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Wow. That's a big question. Almost the entire novel is devoted to critiquing our stereotypes and assumptions in these areas. That said, the first way it critiques them is by denaturalizing our associations. Giving readers human characters who do not have set genders but you cycle in and out of male, female, and a genderless state explodes the assumption that male and female roles are natural. How could they be in such a society? This sets readers thinking; maybe they are unnaturally fixed in our society? How often do we really act based on sex, as opposed to based on social expectations of gender?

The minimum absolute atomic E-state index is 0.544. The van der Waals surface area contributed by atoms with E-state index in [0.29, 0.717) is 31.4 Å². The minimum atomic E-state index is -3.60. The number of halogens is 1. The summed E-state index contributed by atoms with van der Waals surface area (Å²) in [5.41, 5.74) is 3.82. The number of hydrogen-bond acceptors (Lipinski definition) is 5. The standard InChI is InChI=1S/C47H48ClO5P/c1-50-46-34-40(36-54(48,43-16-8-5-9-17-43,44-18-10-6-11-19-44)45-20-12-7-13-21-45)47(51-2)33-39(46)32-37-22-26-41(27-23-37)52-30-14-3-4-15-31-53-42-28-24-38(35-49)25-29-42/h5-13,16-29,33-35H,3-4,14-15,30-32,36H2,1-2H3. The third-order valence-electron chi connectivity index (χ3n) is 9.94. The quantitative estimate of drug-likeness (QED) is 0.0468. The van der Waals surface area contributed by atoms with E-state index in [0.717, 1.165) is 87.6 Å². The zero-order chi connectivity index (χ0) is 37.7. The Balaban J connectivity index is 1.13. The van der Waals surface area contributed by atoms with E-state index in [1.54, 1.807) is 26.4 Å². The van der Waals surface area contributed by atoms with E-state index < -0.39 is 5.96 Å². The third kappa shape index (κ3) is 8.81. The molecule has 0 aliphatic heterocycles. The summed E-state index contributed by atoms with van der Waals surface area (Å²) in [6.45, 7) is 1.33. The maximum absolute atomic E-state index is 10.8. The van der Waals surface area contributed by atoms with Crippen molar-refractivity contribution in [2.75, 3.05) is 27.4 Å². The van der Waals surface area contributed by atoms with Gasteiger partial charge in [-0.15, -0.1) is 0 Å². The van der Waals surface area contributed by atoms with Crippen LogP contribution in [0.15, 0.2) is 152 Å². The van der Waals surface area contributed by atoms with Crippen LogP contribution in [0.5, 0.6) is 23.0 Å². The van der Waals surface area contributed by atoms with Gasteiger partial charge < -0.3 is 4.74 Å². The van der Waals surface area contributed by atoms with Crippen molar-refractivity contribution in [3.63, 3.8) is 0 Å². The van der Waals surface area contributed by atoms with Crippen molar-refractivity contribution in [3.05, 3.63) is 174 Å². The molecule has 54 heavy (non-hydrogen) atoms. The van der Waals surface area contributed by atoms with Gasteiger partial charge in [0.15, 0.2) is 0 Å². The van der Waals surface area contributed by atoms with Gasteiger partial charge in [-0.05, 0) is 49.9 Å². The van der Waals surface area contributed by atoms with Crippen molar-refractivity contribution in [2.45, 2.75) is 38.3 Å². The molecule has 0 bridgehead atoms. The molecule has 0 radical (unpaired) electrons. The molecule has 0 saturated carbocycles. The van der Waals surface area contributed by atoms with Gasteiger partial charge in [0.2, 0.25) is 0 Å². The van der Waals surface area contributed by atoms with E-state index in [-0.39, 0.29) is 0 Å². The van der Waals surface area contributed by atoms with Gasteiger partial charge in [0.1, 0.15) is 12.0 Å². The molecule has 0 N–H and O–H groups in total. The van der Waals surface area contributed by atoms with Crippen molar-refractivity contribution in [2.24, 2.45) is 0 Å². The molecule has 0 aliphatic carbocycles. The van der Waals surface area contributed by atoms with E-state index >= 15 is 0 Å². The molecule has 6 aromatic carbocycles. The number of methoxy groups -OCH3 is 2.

The second major way these are critiqued is through having a viewpoint character fall in love with one of these fluidly gendered humans. This lets us experience his emotional confusion along with him.
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